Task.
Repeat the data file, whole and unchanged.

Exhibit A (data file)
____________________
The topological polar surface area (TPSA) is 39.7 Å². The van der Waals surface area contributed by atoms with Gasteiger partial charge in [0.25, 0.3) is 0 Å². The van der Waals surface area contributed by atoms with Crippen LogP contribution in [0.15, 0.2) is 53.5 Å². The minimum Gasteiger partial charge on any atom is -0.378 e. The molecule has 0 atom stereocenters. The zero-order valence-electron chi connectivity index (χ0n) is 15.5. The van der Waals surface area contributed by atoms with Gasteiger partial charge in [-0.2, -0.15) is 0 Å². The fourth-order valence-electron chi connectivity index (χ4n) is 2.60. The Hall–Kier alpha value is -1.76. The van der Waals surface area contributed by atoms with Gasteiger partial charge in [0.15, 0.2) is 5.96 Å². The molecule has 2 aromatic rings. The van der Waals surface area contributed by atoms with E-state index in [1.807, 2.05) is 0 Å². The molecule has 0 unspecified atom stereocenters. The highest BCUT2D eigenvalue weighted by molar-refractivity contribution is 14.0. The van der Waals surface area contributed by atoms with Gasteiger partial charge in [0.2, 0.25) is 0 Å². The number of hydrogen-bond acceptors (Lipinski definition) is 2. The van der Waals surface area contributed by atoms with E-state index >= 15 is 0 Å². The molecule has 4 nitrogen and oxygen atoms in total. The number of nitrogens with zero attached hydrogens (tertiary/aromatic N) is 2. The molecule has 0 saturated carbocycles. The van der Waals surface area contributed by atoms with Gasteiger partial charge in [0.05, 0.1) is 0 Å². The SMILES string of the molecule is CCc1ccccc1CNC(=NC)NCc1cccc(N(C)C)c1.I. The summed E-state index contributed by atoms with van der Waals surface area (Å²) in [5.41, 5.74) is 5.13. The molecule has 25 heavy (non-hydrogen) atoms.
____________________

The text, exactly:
The topological polar surface area (TPSA) is 39.7 Å². The van der Waals surface area contributed by atoms with Gasteiger partial charge in [0.25, 0.3) is 0 Å². The van der Waals surface area contributed by atoms with Crippen LogP contribution in [0.15, 0.2) is 53.5 Å². The minimum Gasteiger partial charge on any atom is -0.378 e. The molecule has 0 atom stereocenters. The zero-order valence-electron chi connectivity index (χ0n) is 15.5. The van der Waals surface area contributed by atoms with Gasteiger partial charge in [-0.2, -0.15) is 0 Å². The fourth-order valence-electron chi connectivity index (χ4n) is 2.60. The Hall–Kier alpha value is -1.76. The van der Waals surface area contributed by atoms with Gasteiger partial charge in [0.15, 0.2) is 5.96 Å². The molecule has 2 aromatic rings. The van der Waals surface area contributed by atoms with E-state index in [1.807, 2.05) is 0 Å². The molecule has 0 unspecified atom stereocenters. The highest BCUT2D eigenvalue weighted by molar-refractivity contribution is 14.0. The van der Waals surface area contributed by atoms with Gasteiger partial charge in [0.2, 0.25) is 0 Å². The number of hydrogen-bond acceptors (Lipinski definition) is 2. The van der Waals surface area contributed by atoms with E-state index >= 15 is 0 Å². The molecule has 4 nitrogen and oxygen atoms in total. The number of nitrogens with zero attached hydrogens (tertiary/aromatic N) is 2. The molecule has 0 saturated carbocycles. The van der Waals surface area contributed by atoms with Gasteiger partial charge in [0.05, 0.1) is 0 Å². The SMILES string of the molecule is CCc1ccccc1CNC(=NC)NCc1cccc(N(C)C)c1.I. The summed E-state index contributed by atoms with van der Waals surface area (Å²) in [5.41, 5.74) is 5.13. The molecule has 25 heavy (non-hydrogen) atoms.